The Australian Medical Association Limited and state AMA entities comply with the Privacy Act 1988. Please refer to the AMA Privacy Policy to understand our commitment to you and information on how we store and protect your data.



12 Jul 2019

The AMA has spoken out against people seeking medical advice online from sources found on Facebook and YouTube, following the news of one cancer patient publicly declaring that dodgy advice from such sources had almost killed him.

While it seems obvious that people should not turn to questionable online sources for medical advice, growing numbers of Australians appear to be doing exactly that – at least as a first step.

Chair of the AMA Ethics and Medico-Legal Committee Dr Chris Moy warned against seeking diagnoses and treatment through Facebook and YouTube.

“It is extremely seductive sometimes because sometimes you'll be given sort of easier options or what appears to be sort of simple options than your doctor is prescribing,” he told Radio 3AW.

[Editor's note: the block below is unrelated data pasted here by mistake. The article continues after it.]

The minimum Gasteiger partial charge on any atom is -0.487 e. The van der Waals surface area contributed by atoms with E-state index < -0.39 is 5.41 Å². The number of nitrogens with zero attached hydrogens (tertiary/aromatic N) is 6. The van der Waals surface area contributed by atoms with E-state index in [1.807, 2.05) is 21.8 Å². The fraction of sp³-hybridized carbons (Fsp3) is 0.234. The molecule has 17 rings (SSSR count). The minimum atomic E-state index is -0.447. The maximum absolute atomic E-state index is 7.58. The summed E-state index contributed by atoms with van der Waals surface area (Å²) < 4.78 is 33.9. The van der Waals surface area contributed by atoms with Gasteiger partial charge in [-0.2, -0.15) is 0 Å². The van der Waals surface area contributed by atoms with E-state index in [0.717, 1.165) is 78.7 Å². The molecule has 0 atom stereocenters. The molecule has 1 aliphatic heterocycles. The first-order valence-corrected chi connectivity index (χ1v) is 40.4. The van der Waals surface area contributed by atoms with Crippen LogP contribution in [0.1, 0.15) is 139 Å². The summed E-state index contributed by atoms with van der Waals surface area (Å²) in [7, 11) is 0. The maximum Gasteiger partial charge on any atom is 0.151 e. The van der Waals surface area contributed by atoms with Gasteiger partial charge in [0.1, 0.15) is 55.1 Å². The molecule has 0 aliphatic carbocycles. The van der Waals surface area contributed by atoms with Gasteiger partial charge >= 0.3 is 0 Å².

“But the bottom line is that people need to open their eyes. We're talking about the Wild West there. There are no checks and balances, no accountability and even worse, even though sometimes people are giving sort of well-meaning advice, it's likely people are getting something out of it – either popularity or they're actually getting some monetary advantage out of it.

“It is actually pretty scary what can happen, and so we're just asking people to open their eyes and go to see their doctor where they're protected.”

The issue was highlighted recently with a news report of a young man inflicted with leukaemia taking something described as ‘super vitamins’ after being advised to do so by a Facebook posting. The man said the pills almost killed him.

“Quite often the options that are presented may seem just easier or natural or, you know, common sense. But the problem is that sometimes these natural therapies can actually have side effects,” Dr Moy said.

“The other thing is that it's often the delay in treatment. For example, you might have a symptom and go ‘oh well, this seems simple, I'll take the advice of Facebook’, and it turns out that this treatment actually delays you seeing a doctor, which actually means there's a delay in treatment and it could be something as bad as picking up the cancer. And that may make the difference.”

Published: 12 Jul 2019